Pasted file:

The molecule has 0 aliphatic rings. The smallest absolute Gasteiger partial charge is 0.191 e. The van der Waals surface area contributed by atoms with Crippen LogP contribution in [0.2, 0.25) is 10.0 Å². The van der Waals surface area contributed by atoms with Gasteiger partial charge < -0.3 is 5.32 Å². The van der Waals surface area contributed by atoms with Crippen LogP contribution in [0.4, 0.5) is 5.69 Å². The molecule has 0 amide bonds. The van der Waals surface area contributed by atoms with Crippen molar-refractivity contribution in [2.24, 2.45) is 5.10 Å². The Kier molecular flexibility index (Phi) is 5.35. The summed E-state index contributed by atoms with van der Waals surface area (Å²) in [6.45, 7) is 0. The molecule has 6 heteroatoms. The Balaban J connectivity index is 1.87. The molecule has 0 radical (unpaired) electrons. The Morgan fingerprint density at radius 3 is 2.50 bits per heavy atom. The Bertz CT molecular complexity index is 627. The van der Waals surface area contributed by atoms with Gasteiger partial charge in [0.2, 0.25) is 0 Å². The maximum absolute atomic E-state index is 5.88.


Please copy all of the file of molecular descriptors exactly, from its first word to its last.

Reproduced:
The molecule has 0 aliphatic rings. The smallest absolute Gasteiger partial charge is 0.191 e. The van der Waals surface area contributed by atoms with Crippen LogP contribution in [0.2, 0.25) is 10.0 Å². The van der Waals surface area contributed by atoms with Gasteiger partial charge < -0.3 is 5.32 Å². The van der Waals surface area contributed by atoms with Crippen LogP contribution in [0.4, 0.5) is 5.69 Å². The molecule has 0 amide bonds. The van der Waals surface area contributed by atoms with Crippen molar-refractivity contribution in [2.24, 2.45) is 5.10 Å². The Kier molecular flexibility index (Phi) is 5.35. The summed E-state index contributed by atoms with van der Waals surface area (Å²) in [6.45, 7) is 0. The molecule has 6 heteroatoms. The Balaban J connectivity index is 1.87. The molecule has 0 radical (unpaired) electrons. The Morgan fingerprint density at radius 3 is 2.50 bits per heavy atom. The Bertz CT molecular complexity index is 627. The van der Waals surface area contributed by atoms with Gasteiger partial charge in [0.2, 0.25) is 0 Å². The maximum absolute atomic E-state index is 5.88.